on suffering

Recently I was contemplating upon the subject of suffering. Most clients who come to me, do not seek my help because everything is alright in their world. They see me because something is wrong. Because they are in physical, mental or emotional pain. Because they feel dragged down by life, by people, and by responsibilities.

I become a witness to their pain. I see them suffering in this life and in their previous lives. I see traumas experienced by them and by their ancestors. The suffering is real. The pain is real and at times stifling.

Luckily, healing an aspect of their energetic body helps to ease their suffering on all levels. It helps them see their life and their situations with better clarity and it helps them makes choices that ultimately lead to their feeling better. It is not always easy for me to be a witness, but it helps people and so I accept my role.

A few weeks ago I saw a client who was very unhappy. She had been diagnosed with clinical depression. When I looked at her energy, I saw a dark being pulling at her. That being was so strong that it could potentially kill her. She shared with me that several times in the past she had been close to contemplating suicide.

I go through painful moments too. Through sadness, loss, anxiety, fear. I experience my own suffering in this life and and the past. I see the pain, the victimization and the suffering experienced by my ancestors.

I am a Russian Jew. I was born on a land that holds the blood of World War II. I carry the DNA of people who had spent the last 2000 years in exile. Although my immediate family was able to escape the Nazi occupation, some of my extended family had not. They have been betrayed by their friends and neighbors, treated worse than cattle and burned alive.

And yet, here I am, in sunny California, living in a nice home, drinking organic tea, playing with my dog, going to yoga and sometimes feeling sad.

Shortly after I saw that client, my dad called to share with me that our distant family member had passed away. He asked me to read the short email he had prepared to send to this man’s family. The email went like this. I am making some edits to protect the privacy of his immediate family:

“…Boris had miraculously survived in a ghetto during the Nazi occupation. The town of Zmerynka, where he lived, was ruled by the Romanian Nazi regime. The Romanian Nazis were no less brutal than the German Nazis. In fact, they were worse. The Romanian Nazis had a concrete goal to exterminate the Jews totally which had already been carried out in Odessa. (Odessa is a big city on Ukraine. My grandmother and her family had escaped the Nazi occupation by falsifying their documents and taking the last boat out. I will share her story another time.)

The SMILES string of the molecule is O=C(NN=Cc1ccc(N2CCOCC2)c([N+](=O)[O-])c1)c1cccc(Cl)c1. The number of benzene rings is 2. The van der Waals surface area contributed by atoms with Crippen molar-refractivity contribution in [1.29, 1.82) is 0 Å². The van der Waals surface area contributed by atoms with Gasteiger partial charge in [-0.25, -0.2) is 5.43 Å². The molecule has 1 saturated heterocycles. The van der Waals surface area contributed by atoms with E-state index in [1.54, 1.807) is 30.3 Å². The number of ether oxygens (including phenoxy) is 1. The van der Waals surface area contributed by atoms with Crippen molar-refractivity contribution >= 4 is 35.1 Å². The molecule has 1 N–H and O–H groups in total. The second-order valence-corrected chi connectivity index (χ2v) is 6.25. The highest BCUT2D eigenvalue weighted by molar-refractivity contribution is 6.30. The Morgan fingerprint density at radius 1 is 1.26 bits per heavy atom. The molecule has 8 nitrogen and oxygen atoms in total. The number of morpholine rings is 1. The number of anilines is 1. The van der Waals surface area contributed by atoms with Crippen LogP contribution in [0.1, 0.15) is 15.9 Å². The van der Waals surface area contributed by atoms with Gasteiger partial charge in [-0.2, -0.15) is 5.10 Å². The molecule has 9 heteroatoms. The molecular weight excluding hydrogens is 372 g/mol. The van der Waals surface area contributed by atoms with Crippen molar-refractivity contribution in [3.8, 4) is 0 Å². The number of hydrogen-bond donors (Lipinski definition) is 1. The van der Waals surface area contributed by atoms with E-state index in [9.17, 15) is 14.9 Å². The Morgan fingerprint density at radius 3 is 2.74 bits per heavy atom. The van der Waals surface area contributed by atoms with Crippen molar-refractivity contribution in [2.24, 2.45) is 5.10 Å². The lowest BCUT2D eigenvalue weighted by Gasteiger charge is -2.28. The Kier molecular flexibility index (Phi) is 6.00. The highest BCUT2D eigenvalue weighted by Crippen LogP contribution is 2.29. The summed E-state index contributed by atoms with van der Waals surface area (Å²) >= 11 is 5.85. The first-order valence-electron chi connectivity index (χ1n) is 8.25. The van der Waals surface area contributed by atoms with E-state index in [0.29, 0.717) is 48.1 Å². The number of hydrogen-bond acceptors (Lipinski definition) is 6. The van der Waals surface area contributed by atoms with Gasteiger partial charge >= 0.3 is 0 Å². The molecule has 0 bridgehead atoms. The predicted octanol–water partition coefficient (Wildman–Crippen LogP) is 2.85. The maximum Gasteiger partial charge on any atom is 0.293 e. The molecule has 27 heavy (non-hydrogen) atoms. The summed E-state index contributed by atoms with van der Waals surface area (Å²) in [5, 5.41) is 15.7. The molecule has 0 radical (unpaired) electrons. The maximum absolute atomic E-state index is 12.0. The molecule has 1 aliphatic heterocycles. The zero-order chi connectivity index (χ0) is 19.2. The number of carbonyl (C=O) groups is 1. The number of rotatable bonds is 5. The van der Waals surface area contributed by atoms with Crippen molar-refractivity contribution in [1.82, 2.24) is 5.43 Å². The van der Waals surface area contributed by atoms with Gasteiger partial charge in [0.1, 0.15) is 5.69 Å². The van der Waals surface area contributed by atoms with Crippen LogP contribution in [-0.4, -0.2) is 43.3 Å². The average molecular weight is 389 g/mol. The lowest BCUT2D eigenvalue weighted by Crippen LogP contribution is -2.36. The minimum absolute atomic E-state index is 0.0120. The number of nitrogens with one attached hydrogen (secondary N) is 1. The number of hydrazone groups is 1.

Luckily, the Romanian Nazis had to delay the full implementation of their heinous plan because their economy was poor and yet dependent on the Jews. In addition, the Romanian Nazis were incredibly corrupt and a bribe could save a life.

For these reasons Boris and his mother had managed to survive for two and a half years in absolutely inhumane conditions. All other relatives who had lived in the surrounding German occupied territory (some only 20 miles from Boris) had been brutally killed.

After the war had ended and Zmerynka became a part of the USSR, but life for Boris and his mother was still miserable. The country  lay in ruins. There was no food, no closes, no heat.

Yet Boris was very ambitious. In the face of all odds, he graduated from high school and entered a Polytechnic Institute in the West Ukrainian town of Lviv.  Despite the vicious antisemitism he not only graduated from the Institute, but managed to get his PHd at the age of 27 or 28 years, what was very rare even among the “native” population.  Later he worked at the Moscow Academy of Science. He published a book in the field of pneumatic automation.

Boris was one of the first in his big family to come to the conclusion that the best thing to do was to to leave the country and emigrate to the United States. It was a difficult choice at that time. There were many people who did not support him in his decision to leave the country, though later all of them had followed in his footsteps and had emigrated to either the US or Israel…”

As dad revealed further details of Boris’s life, I found myself comparing his suffering to that of my own and of my clients’. I came to the conclusion that all suffering is real and one person’s story of horrible suffering cannot take away from another’s. Pain is pain, it does not matter whether it is caused externally by other people or internally by ourselves.

I did find Boris’s story inspiring. For myself, at least. Here was a man who had lived though the horror of horrors and had found strength to not only survive and thrive but to have a family and to create the best life he could for his family.

If Boris could do it, then perhaps we too have a chance.

 

 

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